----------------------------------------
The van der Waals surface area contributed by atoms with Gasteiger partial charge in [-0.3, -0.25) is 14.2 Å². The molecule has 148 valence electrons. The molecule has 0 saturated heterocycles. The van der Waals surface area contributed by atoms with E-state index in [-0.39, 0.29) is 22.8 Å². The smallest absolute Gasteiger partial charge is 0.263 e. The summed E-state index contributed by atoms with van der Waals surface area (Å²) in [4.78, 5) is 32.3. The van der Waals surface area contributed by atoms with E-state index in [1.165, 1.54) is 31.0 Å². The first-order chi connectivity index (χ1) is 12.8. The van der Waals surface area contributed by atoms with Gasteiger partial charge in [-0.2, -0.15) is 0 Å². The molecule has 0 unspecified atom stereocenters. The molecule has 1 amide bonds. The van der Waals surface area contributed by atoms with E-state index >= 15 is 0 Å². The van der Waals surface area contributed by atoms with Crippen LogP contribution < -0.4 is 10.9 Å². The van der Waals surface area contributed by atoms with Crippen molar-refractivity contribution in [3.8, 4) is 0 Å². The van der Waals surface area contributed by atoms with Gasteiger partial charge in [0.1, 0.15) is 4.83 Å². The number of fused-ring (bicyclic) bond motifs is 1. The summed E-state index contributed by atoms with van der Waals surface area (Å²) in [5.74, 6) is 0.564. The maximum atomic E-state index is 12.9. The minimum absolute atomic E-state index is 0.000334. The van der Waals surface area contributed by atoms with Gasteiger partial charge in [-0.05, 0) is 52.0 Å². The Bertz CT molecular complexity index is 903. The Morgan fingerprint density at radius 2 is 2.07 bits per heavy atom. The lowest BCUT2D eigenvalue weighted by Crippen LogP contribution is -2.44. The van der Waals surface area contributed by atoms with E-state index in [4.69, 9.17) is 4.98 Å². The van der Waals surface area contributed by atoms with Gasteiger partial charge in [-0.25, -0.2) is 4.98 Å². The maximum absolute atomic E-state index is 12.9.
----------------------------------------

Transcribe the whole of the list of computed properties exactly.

The van der Waals surface area contributed by atoms with Gasteiger partial charge in [-0.3, -0.25) is 14.2 Å². The molecule has 148 valence electrons. The molecule has 0 saturated heterocycles. The van der Waals surface area contributed by atoms with E-state index in [-0.39, 0.29) is 22.8 Å². The smallest absolute Gasteiger partial charge is 0.263 e. The summed E-state index contributed by atoms with van der Waals surface area (Å²) in [4.78, 5) is 32.3. The van der Waals surface area contributed by atoms with E-state index in [1.165, 1.54) is 31.0 Å². The first-order chi connectivity index (χ1) is 12.8. The van der Waals surface area contributed by atoms with Gasteiger partial charge in [-0.2, -0.15) is 0 Å². The molecule has 0 unspecified atom stereocenters. The molecule has 1 amide bonds. The van der Waals surface area contributed by atoms with E-state index >= 15 is 0 Å². The van der Waals surface area contributed by atoms with Crippen LogP contribution < -0.4 is 10.9 Å². The van der Waals surface area contributed by atoms with Crippen molar-refractivity contribution in [3.8, 4) is 0 Å². The van der Waals surface area contributed by atoms with Gasteiger partial charge in [0.1, 0.15) is 4.83 Å². The number of fused-ring (bicyclic) bond motifs is 1. The summed E-state index contributed by atoms with van der Waals surface area (Å²) in [5.74, 6) is 0.564. The maximum atomic E-state index is 12.9. The minimum absolute atomic E-state index is 0.000334. The van der Waals surface area contributed by atoms with Gasteiger partial charge in [-0.05, 0) is 52.0 Å². The Bertz CT molecular complexity index is 903. The Morgan fingerprint density at radius 2 is 2.07 bits per heavy atom. The lowest BCUT2D eigenvalue weighted by Crippen LogP contribution is -2.44. The van der Waals surface area contributed by atoms with E-state index in [4.69, 9.17) is 4.98 Å². The van der Waals surface area contributed by atoms with Gasteiger partial charge in [-0.25, -0.2) is 4.98 Å². The maximum absolute atomic E-state index is 12.9.